That being said, we already have the case today, when using the CRT implementation, that the majority of the functions on some platforms are considerably poorer (330% slower in the worst case): #9373.

This proposal gives us a standard baseline of "correctness" in the software implementation where any hardware specific improvements can readily be checked. It also allows us to check that the underlying CRT implementation (if it were to be used as the intrinsic) is compatible with our expectations.

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AndyAyersMS commented Sep 25, 2017

A few places where this might unlock some perf:

  • On Windows x86 the the jit now uses SSE2 internally but X87 at the ABI boundaries, so there is extra overhead involved in calling into native math helpers. There are is a custom ABI library that the C++ compiler uses to get around this (libm_sse2) but we would need to do work in the runtime and jit to enable calling those library routines from managed code. So having managed implementations, especially for the simpler methods with short path lengths, could provide a nice perf boost on X86.

  • In the SYSV X64 ABI there are no callee-saved XMM registers, so the inability of the jit to inline math helpers leads to extra XMM spill/reloads.

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jkotas commented Sep 25, 2017

As I have said, I am fine with using C# implementation that depends on intrinsics on platforms where we have deeper codegen investments.

The best implementation of Abs for x64 is actually: public static double Abs(double value) => Abs(value). This assumes that the Abs intrinsic will be force expanded - being done as part of #14020. This implementation is both best performing and also guarantees consistent behavior between the inlined cases and the method being called by reflection or via delegate.

For bring up of new platforms or platforms with less codegen investment, the C runtime implementation is the default. It may not be as good or it can have different behavior in corner cases - but it is good enough. For example, I do not ever want to have a software fallback for cos to be implemented in managed code. I always want to use the C runtime implementation for that.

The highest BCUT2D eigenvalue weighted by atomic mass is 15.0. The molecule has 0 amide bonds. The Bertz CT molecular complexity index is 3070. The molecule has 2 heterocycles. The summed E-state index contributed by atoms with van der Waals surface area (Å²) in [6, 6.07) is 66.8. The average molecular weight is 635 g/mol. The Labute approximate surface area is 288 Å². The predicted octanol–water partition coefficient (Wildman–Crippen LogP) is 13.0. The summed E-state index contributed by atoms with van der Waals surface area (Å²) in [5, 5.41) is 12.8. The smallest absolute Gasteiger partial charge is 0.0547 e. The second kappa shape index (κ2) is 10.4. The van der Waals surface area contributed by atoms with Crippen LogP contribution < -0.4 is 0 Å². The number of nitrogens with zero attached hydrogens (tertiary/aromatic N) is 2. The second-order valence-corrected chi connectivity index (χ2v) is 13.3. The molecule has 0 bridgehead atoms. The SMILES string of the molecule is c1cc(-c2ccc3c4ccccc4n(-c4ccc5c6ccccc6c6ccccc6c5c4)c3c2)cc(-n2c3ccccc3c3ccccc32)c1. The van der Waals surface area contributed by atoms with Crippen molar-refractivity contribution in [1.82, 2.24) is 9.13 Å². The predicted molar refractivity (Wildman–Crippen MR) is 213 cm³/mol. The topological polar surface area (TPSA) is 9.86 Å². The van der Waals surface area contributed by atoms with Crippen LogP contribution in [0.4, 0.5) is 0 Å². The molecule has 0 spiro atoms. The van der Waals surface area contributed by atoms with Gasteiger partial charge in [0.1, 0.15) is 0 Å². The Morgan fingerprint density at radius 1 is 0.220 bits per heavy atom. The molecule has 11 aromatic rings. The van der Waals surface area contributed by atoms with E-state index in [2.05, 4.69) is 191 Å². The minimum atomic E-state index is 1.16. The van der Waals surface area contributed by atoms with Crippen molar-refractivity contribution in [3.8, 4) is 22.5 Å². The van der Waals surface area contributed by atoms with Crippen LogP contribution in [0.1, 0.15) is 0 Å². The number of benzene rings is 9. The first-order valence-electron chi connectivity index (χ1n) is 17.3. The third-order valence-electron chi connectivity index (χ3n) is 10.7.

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fanoI commented Sep 26, 2017

Having a managed version will not do the porting easier? For example suppose you want to port Net Core to MIPS you have not worry to port Math / FMath initially and you have time to debug other issues, the Math optimization using Hardware Intrinsics / calling C run time could be done after.

Or I'm missing something?

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jkotas commented Sep 26, 2017

For porting, you do not have to worry about the C runtime either (porting CoreCLR to a platform without C runtime is non-scenario).

And the C runtime functions will be better debugged and have better performance than a software based callback written in C# (on platforms without deeper codegen investment).

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migueldeicaza commented Sep 26, 2017

There are several problems with this proposal, but to me the major problem is that it moves the maintenance and fixing from the underlying platform to us for what is a very well established, maintained and universally understood API.

The stated goal of "consistency across operating systems and platforms" has been troublesome in the past for things like Unicode string collation. Mono emulated the Windows behavior, while .NET Core took the native approach - and I think that the approach that .NET core took of using libICU instead of trying to emulate the Windows behavior was the right one.

Porting to a new platform already requires an advanced libc to be available, or an equivalent. Not only for the managed bridges, but the runtime itself (CoreCLR and Mono) both consume abs, floor, ceil and for things like sqrt, they tend to be mapped to CPU instructions.

There is the performance issue as well, which Jan just touched on.